McDonnell hosted an economic conference in Lincoln the weekend prior to the budget, aimed at raising “the level of debate around economic issues.” Workshops explored potential new forms of “democratic ownership structures,” including “the role of co-operatives, social enterprises and self-organised groups” in ensuring “our economy can deliver for the many not the few.”
Labour’s effort to provide an economic alternative is motivated by concern at the political consequences of growing social inequality. Commenting on the latest figures, Kamal Ahmed, the BBC’s Economics Editor posed the question point blank:
“What is the point of capitalism?” The answer should be “to provide people the opportunity through work to become richer,” he answered. But what “if the economy fails in that endeavour? If the system leaves you—despite all your efforts—worse off in December than you were the previous January? Or worse off now than you were a decade ago?”
The subtext is the fear that millions will draw the conclusion that there is no point to capitalism and that, far from benefiting them, they will only benefit by ending it.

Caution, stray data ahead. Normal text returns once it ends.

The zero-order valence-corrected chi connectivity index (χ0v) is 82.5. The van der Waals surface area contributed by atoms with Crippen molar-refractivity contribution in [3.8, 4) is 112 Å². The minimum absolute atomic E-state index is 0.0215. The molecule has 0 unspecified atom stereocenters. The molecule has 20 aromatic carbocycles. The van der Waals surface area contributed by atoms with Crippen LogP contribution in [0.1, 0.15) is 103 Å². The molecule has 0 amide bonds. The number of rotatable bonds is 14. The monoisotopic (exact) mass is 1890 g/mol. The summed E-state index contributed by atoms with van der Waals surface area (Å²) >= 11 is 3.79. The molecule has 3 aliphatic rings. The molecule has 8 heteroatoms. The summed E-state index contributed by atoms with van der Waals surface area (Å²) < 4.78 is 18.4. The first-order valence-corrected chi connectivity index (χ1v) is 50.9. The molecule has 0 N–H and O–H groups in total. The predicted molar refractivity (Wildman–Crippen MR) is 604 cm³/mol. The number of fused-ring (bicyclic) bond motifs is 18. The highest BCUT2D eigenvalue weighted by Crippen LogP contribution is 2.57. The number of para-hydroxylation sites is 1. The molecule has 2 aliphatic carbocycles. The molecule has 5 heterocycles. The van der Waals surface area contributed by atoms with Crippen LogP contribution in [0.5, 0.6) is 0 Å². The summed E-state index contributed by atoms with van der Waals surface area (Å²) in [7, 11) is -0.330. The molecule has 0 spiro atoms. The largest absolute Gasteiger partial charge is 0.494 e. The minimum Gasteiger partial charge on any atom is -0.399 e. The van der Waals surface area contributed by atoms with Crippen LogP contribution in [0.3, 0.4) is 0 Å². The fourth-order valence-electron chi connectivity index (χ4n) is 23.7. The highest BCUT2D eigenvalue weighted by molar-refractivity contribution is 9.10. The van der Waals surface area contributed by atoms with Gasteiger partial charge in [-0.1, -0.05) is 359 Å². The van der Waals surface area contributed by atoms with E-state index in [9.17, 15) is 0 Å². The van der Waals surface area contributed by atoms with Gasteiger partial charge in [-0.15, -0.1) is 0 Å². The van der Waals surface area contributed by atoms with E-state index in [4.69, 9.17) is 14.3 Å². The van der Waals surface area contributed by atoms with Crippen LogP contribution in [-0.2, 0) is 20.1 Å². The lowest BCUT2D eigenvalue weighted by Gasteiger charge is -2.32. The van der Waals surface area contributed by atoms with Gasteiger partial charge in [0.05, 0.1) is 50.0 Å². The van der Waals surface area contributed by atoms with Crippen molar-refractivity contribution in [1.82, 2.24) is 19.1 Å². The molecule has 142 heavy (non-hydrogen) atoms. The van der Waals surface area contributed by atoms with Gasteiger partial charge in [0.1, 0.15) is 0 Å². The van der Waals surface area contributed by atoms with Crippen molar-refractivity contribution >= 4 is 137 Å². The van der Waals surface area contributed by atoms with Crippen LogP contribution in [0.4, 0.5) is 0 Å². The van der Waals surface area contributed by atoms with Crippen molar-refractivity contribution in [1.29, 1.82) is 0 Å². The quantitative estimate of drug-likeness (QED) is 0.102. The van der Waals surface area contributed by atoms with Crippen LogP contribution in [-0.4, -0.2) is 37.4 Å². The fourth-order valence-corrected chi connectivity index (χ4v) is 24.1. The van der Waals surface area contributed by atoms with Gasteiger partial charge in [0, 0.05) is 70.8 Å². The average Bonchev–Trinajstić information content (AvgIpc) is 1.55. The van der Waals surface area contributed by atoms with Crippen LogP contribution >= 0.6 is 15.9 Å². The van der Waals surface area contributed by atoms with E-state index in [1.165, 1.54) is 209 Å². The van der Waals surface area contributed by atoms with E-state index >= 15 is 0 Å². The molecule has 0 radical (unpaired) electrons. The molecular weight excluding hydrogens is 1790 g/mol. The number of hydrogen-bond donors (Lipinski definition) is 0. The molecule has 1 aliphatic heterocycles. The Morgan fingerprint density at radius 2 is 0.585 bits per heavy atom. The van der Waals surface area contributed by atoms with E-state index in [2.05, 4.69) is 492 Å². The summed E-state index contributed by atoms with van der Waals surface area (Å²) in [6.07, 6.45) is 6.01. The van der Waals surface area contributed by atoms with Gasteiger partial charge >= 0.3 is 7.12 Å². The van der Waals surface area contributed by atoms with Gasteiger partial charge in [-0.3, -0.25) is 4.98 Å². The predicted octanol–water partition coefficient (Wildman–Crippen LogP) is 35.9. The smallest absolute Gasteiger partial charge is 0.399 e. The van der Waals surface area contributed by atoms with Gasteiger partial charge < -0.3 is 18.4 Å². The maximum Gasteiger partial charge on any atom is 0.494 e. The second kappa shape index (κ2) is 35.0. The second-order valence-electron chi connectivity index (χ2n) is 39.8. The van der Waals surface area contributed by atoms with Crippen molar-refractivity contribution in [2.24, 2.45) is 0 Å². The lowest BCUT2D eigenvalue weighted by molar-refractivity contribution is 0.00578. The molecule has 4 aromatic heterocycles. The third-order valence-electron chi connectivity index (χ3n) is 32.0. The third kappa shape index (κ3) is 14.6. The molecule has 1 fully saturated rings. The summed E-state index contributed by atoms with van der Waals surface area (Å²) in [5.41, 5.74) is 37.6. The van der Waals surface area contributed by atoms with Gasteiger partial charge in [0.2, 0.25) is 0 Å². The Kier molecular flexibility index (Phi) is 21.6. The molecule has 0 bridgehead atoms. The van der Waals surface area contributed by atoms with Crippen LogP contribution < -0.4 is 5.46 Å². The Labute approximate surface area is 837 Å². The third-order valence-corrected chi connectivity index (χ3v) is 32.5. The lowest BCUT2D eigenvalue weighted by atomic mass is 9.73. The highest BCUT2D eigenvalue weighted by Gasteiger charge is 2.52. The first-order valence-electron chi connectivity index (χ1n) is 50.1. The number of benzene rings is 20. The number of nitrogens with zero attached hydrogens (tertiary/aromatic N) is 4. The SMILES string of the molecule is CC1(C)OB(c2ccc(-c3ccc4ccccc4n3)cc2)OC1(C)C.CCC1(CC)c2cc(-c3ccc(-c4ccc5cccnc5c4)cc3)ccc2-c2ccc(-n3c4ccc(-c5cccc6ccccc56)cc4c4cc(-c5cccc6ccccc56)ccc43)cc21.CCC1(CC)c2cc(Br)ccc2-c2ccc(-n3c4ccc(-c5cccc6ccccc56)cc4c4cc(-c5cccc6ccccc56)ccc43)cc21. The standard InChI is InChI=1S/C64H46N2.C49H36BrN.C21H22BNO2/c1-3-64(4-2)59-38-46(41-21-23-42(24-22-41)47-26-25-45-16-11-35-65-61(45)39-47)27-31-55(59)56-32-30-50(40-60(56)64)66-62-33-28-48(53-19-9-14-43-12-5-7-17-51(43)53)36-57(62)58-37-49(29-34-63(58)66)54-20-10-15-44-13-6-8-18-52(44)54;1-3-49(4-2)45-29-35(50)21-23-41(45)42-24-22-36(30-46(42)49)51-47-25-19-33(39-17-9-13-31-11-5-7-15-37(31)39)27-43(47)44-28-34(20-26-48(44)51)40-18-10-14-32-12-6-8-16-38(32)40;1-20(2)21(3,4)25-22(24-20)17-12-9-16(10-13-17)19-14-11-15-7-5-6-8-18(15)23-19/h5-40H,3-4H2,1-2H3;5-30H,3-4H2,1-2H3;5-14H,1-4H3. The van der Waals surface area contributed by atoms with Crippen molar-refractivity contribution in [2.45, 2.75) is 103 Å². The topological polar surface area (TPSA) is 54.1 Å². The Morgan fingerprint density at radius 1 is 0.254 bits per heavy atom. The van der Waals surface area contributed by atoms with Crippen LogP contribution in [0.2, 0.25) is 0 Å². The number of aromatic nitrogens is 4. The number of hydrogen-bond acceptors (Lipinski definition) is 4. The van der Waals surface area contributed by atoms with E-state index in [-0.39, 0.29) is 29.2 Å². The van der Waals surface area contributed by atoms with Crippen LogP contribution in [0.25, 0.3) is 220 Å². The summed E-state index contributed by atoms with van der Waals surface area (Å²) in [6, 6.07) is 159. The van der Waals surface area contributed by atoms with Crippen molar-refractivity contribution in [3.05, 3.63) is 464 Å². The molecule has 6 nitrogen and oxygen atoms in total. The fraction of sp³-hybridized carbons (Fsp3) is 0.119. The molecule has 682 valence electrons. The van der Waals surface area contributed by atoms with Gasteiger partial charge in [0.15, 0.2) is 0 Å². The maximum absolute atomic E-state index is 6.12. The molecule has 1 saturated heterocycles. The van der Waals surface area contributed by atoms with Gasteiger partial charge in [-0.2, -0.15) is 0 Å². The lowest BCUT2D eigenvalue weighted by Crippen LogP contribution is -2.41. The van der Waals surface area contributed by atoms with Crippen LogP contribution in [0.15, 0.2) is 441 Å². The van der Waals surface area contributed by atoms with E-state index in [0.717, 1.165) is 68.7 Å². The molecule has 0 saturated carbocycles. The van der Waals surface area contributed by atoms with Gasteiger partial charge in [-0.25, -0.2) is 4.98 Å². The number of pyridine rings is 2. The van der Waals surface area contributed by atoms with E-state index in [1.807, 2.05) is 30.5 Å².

It is to block such an understanding that Labour insists the source of the economic crisis is not the capitalist profit-system per se, but only a “type” of capitalism—neo-liberalism—which can be overcome by Keynesian-style measures, and the most minimal at that.
Beyond vague references to certain state stimulus measures to “pump-prime economic growth,” Labour’s economic policy is deliberately short on any detail. Absent entirely are any measures to break the economic stranglehold of a wealthy elite over the productive forces—the essential first step in ensuring the economy is reorganised in the interest of social need, not private greed.